F'dan il-vlog għal The Malta Independent nispjega kif ktibt lill-awtoritajiet Maltin u Ewropej dwar il-kontroversja dwar il-kontijiet tad-dawl u ilma f'Malta u nsaqsi xi mistoqsijiet f'dan ir-rigward.

Tista' tara l-filmat hawnhekk:

http://www.independent.com.mt/articles/2018-12-03/blogs-opinions/Water-and-energy-bills-6736200272

Image result for power station malta tanker

Housing Remedies - Michael Briguglio

Picture by www.pellikola.com

Times of Malta 3 December 2018

In my previous two articles I discussed various realities, quandaries, inequalities and challenges in Malta’s housing situation.

It is clearly the case that the policy-driven increase in Malta’s population resulted in an increase in both the demand for housing and prices. Consequently, those who could only afford to rent at the low-cost end are being squeezed out of the market.

Those individuals and families who do not own property or whose salary prohibits them from purchasing or renting are thus facing unpleasant choices. 

Such persons require immediate policy interventions which ensure an adequate supply of social housing and/or low-cost rentals with the possibility to purchase.

Currently there are around 3,300 applications for social housing and around 600 applications for a change in social housing due to inadequate conditions. With the current increase in evictions, sub-standard accommodation and persons living with relatives out of necessity, it is imperative that no more time is wasted for the provision of new social housing stocks and for other initiatives such as public-private partnerships to supply decent low-cost accommodation.

Given that salary and pension increases are a far cry from what is needed to cope with inflation, the government should also create a mechanism to ensure that subsidies to low-income earners are not disclosed to lessors to avoid further inflationary pressures on rents.
In relation to public-private partnerships, perhaps it is time to discuss whether Malta should allow smaller forms of decent and safe development which are affordable for low- and middle-income earners. The introduction of such accommodation could thus increase supply and help combat inflation. Otherwise, the only affordable properties for such persons would be sub-standard and often unsanitary forms of accommodation.

At the same time, and as I explained in my previous article, the government should be wary of introducing reforms that unintentionally encourage property owners to move their properties out of the market. This would reduce supply and encourage further increase in prices unless there is a corresponding introduction of new properties in the market.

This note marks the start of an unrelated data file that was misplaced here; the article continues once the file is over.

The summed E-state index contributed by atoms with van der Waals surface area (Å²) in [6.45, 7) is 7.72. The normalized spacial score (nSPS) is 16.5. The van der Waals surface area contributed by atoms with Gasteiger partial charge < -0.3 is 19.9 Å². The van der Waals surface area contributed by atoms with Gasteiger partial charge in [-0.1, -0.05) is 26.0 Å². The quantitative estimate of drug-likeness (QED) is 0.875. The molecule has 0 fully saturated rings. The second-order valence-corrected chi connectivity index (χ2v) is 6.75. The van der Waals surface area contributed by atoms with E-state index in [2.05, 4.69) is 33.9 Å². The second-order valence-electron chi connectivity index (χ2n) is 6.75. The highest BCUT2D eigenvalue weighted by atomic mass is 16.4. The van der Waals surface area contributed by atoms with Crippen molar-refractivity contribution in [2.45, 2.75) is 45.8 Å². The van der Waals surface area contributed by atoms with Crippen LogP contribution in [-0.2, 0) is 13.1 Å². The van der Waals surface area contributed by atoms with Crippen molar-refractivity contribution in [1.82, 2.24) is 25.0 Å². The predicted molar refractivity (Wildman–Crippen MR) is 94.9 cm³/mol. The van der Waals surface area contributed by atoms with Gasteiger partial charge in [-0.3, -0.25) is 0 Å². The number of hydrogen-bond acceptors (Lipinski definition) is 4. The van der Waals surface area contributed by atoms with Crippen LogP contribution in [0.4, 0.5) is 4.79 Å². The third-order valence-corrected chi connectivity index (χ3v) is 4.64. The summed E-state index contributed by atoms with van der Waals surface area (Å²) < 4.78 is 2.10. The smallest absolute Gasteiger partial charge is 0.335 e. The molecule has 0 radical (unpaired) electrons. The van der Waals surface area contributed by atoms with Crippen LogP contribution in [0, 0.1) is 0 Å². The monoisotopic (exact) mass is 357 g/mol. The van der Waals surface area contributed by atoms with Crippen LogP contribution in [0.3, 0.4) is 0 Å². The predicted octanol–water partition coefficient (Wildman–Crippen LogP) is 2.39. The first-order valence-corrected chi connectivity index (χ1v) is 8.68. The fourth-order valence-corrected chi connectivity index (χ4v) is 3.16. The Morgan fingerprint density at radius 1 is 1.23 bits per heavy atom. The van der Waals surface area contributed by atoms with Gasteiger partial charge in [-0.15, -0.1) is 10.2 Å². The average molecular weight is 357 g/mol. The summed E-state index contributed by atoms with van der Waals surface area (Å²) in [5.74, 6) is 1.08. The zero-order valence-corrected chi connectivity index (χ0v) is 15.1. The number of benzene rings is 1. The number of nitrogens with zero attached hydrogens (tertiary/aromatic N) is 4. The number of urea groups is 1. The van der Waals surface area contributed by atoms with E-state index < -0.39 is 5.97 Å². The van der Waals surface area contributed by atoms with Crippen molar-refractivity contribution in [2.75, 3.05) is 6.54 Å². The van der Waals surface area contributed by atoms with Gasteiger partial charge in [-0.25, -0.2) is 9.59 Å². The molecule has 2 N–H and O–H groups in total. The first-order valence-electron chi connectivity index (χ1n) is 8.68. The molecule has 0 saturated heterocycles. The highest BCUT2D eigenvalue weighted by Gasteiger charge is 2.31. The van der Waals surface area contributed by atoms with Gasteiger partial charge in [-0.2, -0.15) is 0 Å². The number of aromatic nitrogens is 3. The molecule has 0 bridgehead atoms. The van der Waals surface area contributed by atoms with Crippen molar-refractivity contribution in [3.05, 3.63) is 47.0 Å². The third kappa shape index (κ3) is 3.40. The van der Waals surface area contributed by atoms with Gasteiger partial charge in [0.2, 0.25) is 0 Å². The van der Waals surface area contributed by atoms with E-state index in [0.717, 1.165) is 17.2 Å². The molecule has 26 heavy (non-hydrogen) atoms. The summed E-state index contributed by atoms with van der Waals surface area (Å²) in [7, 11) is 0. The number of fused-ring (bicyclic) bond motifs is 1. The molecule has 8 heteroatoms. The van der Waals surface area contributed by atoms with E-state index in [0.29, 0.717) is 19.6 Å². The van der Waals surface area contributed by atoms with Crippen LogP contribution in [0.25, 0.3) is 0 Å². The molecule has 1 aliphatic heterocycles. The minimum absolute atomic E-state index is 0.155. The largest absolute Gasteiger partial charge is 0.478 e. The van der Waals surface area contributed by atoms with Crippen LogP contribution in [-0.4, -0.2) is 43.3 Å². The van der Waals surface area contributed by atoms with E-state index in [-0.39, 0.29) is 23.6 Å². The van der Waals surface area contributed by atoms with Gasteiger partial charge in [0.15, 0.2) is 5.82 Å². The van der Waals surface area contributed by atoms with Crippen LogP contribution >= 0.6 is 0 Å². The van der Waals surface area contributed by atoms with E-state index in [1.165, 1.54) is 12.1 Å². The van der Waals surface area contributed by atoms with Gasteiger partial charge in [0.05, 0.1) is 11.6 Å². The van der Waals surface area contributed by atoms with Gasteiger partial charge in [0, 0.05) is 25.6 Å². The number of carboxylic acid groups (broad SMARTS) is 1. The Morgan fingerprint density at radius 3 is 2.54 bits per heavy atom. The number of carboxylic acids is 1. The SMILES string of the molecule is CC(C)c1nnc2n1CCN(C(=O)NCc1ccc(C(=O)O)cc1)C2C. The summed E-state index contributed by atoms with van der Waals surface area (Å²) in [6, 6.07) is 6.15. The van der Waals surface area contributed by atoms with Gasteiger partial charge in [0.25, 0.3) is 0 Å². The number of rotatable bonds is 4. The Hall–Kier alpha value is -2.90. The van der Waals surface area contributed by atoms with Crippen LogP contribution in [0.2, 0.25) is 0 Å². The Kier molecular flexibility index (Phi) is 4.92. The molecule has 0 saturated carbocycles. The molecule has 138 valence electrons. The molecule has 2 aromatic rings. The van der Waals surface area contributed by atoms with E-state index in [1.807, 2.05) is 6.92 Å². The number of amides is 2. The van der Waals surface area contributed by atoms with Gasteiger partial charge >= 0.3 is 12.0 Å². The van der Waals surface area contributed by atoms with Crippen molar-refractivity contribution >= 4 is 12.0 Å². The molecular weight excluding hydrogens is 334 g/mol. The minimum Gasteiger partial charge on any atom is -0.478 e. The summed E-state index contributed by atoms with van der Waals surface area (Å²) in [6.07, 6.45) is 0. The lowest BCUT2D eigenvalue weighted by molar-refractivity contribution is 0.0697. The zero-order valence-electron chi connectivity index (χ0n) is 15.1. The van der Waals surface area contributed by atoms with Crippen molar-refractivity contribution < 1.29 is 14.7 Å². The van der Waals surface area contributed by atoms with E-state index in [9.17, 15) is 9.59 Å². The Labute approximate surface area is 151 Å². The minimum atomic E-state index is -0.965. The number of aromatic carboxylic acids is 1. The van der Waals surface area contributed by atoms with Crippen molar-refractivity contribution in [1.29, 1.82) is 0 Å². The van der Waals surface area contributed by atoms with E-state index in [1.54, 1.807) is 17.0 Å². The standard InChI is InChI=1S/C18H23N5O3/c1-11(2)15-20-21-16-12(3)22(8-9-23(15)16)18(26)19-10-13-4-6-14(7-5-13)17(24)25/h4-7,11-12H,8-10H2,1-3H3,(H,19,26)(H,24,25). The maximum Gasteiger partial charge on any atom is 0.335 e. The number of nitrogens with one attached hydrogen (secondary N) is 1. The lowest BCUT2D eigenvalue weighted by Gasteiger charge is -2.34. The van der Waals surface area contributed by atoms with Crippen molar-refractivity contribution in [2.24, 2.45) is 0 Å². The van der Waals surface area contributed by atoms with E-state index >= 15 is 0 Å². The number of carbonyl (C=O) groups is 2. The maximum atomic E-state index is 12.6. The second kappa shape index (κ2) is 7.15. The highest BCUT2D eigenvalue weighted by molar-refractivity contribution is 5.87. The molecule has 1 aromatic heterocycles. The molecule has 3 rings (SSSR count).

In this regard, I encourage the government to consult economic, psychological and sociological evidence to ensure that policy changes are as equitable, efficient and rational as possible.

Another reform which the government can consider is to reduce tax rates to landlords who bind themselves to longer lets. Of course, this would need to be matched with government initiatives against undeclared and illegal rent of property.

May I remind readers that according to the National Statistics Office, households in Malta earned €85 million from rent in 2017, a 132 per cent increase over 2014. This statistic covers declared rents and can be compared with other figures, such as the increase in income from employment (17 per cent) and the increase in income from interest and dividends (three per cent).

Statistics show that rental income for bottom 50 per cent of earners has doubled since 2012.

The introduction of a template for rent agreements could also encourage good practices, especially if this is accompanied by educational campaigns for landlords and tenants, where rights and responsibilities would be better known by stakeholders.

Indeed, this is an area which requires more civil society participation and empowerment to combat market failures and encourage fairness for all.

Other policies which could be considered include the creation of a national price index to show rent prices within the market and harmonised tax regimes across the different sectors involving property to avoid flight from one sector to the other, although the latter requires thorough research and evidence before being introduced.

Finally, it is also important to ensure that tenants have fair and transparent access to utility bill mechanisms to do away with any abuse in such transactions.

As I said in my previous articles, it is positive that the government is discussing rent law reform, especially since its own policies have resulted in runaway inflation.

Let us strive for national consensus in this sector, keeping in mind that any policy reform has opportunities and risks, but that the status quo is no option as it is resulting in housing poverty.